Cecil was devastated by Mildred’s death; he arranged a lavish funeral for her featuring more than 300 mourners, and wrote a moving epitaph at Westminster Abbey. Perhaps Casaubon’s magnificent new Graeco-Latin Aristotle was another collegiate purchase, enabled by gifts Cecil left them to continue Mildred’s lifelong support of classical scholarship. No less than her funeral, Cecil would have seen this magnificent edition as testament to her learning as well as the ‘harty love which I did beare hir, with whom I lyved in the state of matrimony forty and tow yers contynually without any unkyndnes’.

Source: Harvard, Houghton Library, shelfmark f *56-1812. Photographs by Micha Lazarus.

REFERENCES AND FURTHER READING

Allen, Gemma, The Cooke Sisters: Education, Piety and Politics in Early Modern England (Manchester: Manchester University Press, 2013).

Bowden, Caroline, ‘The Library of Mildred Cooke Cecil, Lady Burghley’, in Ashgate Critical Essays on Women Writers in England, 1550-1700, Volume 1: Early Tudor Women Writers, ed. Elaine V. Beilin (Farnham, 2009), 399-425.

Croft, Pauline, ‘Mildred, Lady Burghley: The Matriarch’, in Patronage, Culture and Power: The Early Cecils, ed. Pauline Croft (New Haven, London, 2002), 283-300.

Selwyn, Pamela, ‘An Armorial Binding of William Cecil, 1st Baron Burghley’, in The Founders’ Library, University of Wales, Lampeter: Bibliographical and Contextual Studies: Essays in Memory of Robin Rider, ed. William Marx, Trivium, 29-30 (Lampeter, 1997), 65-78.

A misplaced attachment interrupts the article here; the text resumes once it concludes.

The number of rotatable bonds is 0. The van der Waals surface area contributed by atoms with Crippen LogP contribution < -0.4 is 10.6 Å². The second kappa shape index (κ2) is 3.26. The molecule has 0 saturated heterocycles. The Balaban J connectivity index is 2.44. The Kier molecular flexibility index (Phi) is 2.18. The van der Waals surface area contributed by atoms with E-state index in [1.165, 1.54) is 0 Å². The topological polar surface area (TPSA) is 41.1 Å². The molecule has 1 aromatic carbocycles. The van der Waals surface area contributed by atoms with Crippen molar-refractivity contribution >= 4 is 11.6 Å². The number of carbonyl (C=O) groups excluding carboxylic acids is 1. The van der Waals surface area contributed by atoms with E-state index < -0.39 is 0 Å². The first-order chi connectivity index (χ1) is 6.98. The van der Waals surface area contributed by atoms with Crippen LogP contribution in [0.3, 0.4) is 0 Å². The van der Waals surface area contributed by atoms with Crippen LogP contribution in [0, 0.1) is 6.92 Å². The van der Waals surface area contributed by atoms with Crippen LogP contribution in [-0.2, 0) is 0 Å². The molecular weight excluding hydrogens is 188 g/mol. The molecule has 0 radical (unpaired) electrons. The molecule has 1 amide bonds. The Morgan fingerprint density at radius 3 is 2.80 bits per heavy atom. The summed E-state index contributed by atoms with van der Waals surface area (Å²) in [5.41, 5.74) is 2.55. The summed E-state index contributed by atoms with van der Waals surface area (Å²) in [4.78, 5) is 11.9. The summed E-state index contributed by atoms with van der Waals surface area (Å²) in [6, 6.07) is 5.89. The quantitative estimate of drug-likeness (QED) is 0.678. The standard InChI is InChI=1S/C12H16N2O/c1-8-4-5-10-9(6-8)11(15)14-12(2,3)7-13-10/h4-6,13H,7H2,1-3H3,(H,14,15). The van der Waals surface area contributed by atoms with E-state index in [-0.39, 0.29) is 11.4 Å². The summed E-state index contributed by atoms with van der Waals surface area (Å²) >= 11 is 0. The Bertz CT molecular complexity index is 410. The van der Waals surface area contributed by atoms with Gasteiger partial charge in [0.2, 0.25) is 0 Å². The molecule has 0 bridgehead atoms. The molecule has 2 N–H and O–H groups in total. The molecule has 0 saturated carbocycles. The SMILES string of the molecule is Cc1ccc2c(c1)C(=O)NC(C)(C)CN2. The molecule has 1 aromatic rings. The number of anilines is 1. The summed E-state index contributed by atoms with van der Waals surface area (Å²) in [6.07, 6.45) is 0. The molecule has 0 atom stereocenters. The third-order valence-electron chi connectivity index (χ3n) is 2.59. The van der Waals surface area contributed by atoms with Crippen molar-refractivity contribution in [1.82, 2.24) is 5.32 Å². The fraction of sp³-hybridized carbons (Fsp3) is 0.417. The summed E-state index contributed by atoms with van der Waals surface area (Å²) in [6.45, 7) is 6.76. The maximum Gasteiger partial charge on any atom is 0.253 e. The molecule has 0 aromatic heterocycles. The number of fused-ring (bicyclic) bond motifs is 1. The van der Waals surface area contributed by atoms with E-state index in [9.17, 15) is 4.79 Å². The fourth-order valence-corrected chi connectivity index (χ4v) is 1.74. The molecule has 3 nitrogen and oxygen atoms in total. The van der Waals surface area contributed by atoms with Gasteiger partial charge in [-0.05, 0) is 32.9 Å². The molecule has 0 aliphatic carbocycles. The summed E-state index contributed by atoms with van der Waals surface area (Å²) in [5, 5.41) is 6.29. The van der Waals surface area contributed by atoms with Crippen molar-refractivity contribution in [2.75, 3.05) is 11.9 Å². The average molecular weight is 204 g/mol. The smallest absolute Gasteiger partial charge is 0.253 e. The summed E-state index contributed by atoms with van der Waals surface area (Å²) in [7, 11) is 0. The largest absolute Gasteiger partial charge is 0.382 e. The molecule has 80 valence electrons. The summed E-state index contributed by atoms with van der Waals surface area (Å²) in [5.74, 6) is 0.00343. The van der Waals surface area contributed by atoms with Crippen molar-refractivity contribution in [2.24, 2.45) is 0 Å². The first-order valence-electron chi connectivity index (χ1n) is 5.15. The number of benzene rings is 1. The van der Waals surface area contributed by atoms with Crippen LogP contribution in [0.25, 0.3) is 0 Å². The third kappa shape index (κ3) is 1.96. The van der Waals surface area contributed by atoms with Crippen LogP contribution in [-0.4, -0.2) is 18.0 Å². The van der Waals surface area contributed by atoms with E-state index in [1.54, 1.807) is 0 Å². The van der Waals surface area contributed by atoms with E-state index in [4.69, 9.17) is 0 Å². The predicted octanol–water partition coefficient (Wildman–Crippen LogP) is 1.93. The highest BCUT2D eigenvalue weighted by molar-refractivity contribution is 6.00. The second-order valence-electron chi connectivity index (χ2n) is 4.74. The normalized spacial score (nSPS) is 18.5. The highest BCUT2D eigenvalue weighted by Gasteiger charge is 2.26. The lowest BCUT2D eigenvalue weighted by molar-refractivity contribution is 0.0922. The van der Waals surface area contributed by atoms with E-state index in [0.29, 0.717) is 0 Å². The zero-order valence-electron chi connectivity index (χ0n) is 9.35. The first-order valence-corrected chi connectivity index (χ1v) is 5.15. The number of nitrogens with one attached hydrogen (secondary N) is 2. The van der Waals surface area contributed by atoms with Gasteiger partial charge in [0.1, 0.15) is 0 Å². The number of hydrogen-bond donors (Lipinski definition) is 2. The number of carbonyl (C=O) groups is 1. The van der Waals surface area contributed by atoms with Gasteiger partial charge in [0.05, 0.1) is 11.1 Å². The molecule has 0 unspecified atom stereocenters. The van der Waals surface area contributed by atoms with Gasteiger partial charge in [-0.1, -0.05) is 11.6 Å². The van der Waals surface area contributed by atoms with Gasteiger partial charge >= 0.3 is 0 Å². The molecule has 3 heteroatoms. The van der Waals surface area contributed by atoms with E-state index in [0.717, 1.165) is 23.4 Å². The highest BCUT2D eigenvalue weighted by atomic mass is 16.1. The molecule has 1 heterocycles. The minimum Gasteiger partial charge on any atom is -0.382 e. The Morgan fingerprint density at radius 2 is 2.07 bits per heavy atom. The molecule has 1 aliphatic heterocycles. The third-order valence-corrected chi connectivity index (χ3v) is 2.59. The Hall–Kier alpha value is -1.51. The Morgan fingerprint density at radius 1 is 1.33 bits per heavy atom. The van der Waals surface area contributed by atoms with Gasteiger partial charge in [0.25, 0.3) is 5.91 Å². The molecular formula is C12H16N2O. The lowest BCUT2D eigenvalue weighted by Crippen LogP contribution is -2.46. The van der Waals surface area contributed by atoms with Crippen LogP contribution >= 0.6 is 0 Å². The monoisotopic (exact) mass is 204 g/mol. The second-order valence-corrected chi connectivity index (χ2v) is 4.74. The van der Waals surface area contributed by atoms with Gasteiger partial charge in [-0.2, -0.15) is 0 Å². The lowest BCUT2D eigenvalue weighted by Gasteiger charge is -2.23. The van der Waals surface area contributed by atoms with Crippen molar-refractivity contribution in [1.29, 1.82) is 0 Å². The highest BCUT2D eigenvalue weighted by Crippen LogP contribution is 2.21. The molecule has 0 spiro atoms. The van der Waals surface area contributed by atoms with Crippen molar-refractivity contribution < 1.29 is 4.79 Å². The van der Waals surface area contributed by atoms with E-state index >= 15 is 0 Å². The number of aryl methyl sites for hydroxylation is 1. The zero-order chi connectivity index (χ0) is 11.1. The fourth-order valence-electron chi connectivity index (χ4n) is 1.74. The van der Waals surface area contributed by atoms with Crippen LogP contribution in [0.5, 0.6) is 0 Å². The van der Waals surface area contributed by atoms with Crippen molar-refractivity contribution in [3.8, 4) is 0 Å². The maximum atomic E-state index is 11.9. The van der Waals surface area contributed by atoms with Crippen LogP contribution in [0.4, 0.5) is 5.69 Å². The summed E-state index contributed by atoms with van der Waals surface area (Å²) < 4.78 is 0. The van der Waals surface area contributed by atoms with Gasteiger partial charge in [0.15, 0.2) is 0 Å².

The Holy Bible (1599)

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When looking for early modern Chinese books in the Special Collections of the University of Colorado Library, Katherine Alexander came across this instance of English female book ownership (see her blog post about it): a 1599 bible in which a woman named Susanna Harding inscribed her signature no fewer than three times. Interestingly, she also noted the price and date of purchase: “Her Bible Cost 2 s [shillings], the first Day of December 1742.” This means she acquired a bible that was 143 years old, making it “Her Book.” This type of inscription is common in early modern books, and it is helpful in terms of dating the signature, the moment of acquisition, and book prices. Two other owners (presumably not related to Susanna Harding since she bought it) signed the book before her, Thomas Finch in 1686 and George Heath in 1714.

Source: University of Colorado, Boulder, Special Collections, shelf mark BS170 1599. Photo taken by Katherine Alexander and reproduced with permission.